Understanding the Difference Between Shedding and Breakage, How You Can Tell These Two Apart

Shedding vs Breakage

Hair shedding and breaking are two different processes that some people mistakenly use interchangeably.  Knowing and understanding the difference is an important part of any healthy hair regimen.  Understanding the difference between these two forms of hair loss can help yo u to appropriate address the issues that cause these problems.

What is Shedding?

When hair has reached the end of its growing cycle, it falls from the scalp along with the tiny, white “root” attached.  The white root you may see attached to shedding hair is not the actual hair root — it is the bulb or base of the hair strand.   The hair stops producing melanin at this point in the growth cycle, giving it a “white” color.  Hair strands that do not have the white bulb attached is not shedding hair, it is actually hair that is breaking.  Shedding hair is usually longer than broken hairs in length.

Shedding hair should not be a cause for major concern.  It is a sign of a normal, healthy functioning scalp.

What Can I do about Shedding?

Because shedding is a natural, internal process, it may not respond to topical, external treatments. Some have had success using garlic shampoos or “garlic scalp rubs” for reducing shedding, but there’s no clear consensus on the effectiveness of garlic as a remedy for shedding. It’s really hit or miss. Shedding is also not easily solved by protein or moisture treatments because it really has nothing to do with the hair shaft itself. Hair shedding is a response to hormonal influences on the hair follicle and is dependent on growth cycles. When a hair completes its life cycle, which generally lasts 4-6 years, it sheds and starts the growth cycle all over again. This cannot be prevented.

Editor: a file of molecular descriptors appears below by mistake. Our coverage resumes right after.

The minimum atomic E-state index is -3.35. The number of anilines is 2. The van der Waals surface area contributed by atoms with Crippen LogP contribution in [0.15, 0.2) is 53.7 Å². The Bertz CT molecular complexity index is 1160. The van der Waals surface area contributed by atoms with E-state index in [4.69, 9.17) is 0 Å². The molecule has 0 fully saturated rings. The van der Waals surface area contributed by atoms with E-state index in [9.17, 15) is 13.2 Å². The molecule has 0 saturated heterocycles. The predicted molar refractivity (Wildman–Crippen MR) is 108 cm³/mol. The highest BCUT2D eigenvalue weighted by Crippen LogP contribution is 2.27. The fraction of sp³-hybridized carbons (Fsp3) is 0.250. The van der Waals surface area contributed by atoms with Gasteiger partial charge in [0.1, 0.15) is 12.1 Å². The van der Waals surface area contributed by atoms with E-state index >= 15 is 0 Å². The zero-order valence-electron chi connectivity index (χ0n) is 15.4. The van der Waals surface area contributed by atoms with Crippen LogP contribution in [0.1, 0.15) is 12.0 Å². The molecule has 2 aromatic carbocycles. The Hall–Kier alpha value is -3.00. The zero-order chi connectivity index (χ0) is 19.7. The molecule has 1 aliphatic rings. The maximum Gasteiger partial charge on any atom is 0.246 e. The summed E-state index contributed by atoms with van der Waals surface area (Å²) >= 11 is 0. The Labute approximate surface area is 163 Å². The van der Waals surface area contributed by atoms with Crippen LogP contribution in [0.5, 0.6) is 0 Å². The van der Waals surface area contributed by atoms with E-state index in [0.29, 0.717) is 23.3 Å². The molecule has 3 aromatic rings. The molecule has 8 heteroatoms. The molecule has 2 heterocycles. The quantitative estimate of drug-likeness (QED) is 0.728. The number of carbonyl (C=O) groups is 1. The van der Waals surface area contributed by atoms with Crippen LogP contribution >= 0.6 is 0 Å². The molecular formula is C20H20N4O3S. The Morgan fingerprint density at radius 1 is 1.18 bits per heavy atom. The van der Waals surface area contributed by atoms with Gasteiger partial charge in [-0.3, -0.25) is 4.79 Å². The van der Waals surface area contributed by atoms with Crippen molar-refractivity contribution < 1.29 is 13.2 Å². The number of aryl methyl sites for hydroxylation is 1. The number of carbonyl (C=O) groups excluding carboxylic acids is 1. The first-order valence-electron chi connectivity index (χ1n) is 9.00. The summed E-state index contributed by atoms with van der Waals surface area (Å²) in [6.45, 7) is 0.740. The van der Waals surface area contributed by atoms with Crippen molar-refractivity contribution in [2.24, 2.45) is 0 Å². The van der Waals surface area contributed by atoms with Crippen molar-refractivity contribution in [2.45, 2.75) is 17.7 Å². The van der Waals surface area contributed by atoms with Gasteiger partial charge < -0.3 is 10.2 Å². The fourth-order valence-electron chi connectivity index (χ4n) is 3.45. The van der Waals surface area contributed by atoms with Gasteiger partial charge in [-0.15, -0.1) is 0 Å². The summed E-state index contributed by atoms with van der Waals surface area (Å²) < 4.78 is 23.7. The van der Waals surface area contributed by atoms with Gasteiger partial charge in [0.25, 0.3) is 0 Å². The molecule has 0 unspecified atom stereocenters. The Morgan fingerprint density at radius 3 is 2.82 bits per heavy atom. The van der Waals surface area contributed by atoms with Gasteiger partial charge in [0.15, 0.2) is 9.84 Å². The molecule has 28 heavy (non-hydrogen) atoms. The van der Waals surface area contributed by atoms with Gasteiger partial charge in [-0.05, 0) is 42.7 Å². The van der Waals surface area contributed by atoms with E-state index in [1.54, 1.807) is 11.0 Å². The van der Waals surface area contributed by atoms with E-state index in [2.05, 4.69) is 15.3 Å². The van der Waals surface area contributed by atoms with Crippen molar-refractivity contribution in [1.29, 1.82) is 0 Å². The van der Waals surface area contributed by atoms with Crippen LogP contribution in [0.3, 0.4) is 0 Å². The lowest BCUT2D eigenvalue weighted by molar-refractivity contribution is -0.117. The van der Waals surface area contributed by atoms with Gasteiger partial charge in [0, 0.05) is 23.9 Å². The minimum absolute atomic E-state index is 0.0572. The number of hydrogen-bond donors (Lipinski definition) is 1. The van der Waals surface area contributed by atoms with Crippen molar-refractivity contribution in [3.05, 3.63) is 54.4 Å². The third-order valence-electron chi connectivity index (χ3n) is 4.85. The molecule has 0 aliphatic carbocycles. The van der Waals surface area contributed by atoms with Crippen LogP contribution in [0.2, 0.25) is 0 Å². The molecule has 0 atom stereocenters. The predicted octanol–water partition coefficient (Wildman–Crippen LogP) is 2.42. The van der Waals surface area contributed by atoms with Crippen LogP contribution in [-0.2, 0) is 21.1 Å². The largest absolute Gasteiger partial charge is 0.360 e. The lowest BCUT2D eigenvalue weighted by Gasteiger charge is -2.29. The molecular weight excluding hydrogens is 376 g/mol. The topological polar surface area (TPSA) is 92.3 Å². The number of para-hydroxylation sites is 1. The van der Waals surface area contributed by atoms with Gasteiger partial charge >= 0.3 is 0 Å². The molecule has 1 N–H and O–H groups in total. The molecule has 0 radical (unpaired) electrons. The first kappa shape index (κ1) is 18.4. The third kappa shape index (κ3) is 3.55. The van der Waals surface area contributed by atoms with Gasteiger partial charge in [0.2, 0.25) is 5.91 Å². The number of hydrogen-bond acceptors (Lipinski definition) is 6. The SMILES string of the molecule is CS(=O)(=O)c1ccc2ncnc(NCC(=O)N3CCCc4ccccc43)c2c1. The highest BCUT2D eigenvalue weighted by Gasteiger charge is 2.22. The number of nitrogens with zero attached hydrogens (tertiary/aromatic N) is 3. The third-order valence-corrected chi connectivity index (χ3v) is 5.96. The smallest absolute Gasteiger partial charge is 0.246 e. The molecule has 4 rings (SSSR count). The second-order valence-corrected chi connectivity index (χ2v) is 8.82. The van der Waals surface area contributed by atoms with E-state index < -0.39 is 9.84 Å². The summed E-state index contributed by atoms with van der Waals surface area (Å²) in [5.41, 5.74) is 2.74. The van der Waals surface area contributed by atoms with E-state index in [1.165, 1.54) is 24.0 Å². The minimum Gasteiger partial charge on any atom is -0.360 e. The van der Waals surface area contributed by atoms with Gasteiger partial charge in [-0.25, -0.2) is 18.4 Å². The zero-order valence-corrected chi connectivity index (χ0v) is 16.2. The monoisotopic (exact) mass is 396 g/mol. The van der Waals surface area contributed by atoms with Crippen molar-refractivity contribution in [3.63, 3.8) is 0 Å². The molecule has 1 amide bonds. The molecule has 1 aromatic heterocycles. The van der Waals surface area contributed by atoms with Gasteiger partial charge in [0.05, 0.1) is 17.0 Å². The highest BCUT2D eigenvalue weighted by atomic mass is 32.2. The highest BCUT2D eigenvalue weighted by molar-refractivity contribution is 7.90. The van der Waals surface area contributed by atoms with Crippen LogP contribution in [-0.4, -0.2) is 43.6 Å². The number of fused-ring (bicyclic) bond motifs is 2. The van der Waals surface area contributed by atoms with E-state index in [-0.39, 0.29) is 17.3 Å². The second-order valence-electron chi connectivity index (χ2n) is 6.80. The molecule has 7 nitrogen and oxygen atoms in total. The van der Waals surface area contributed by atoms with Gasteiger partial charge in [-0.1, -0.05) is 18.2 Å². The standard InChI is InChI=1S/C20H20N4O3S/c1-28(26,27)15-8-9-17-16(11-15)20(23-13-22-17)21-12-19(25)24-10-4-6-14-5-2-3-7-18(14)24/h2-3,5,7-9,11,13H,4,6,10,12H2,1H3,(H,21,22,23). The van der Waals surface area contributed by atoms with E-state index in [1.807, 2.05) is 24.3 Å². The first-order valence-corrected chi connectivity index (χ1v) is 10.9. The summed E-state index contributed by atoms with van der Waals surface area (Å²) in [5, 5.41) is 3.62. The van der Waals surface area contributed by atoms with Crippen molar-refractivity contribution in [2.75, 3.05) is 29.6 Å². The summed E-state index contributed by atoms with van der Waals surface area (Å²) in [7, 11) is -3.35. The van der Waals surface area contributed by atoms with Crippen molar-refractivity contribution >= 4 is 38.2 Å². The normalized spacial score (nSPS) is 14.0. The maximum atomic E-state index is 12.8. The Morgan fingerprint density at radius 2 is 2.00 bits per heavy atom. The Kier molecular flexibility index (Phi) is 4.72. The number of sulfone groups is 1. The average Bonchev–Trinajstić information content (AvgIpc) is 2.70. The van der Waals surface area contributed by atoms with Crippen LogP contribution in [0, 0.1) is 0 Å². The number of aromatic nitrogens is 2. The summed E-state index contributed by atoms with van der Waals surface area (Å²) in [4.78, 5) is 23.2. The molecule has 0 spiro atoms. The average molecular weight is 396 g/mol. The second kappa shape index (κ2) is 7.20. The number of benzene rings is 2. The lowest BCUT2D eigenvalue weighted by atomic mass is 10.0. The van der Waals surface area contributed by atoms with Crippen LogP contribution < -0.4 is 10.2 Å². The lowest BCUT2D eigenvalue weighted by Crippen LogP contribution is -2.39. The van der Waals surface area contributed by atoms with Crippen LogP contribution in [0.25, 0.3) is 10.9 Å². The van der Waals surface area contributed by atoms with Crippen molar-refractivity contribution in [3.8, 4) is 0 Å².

What is Breakage?

Broken hairs, unlike shed hairs, do not naturally fall from the scalp.  Broken hairs are usually a sign of mishandling or abuse.  Before hair ultimately breaks, the hair usually becomes discolored and experiences cuticle loss.  Later, the hair fibers begin to split and lead to breakage.

Hair can be damaged by anything from rough handling and sun exposure to color and straightening chemicals.  As the hair gets older, breakage becomes more common.  These older hairs (typically the hairs nearest to the ends) have the greatest tendency to break due to normal wear.  Lack of moisture in the hair strands is another common cause of hear breakage.  Breaking hair should be resolved immediately  (trimming the broken ends) in order to prevent further damage to the hair.

How to Handle Breakage

Though hair is a strong fiber, it is also very delicate.  Unfortunately, it is impossible to prevent every single strand of hair from ever breaking.  Having a few strands of hair to break is no cause for concern.  However, when you begin to notice a large amount of breakage, that it when it is time to take control.  Usually, broken hair must be trimmed so that it can grow back healthy.

To prevent and minimize breakage, be as gentle as possible when handling and working with your tresses.  Try to think of your hair as the rarest, most expensive fine silk head covering. Only handle it with clean, smooth, well manicured hands. No hang nails, or rough dry callouses! Gently maneuver your way through tough tangles and keep your hair soft and moisturized daily. Tie your hair up at night to protect your strands from your nighttime tossing and turning.

 

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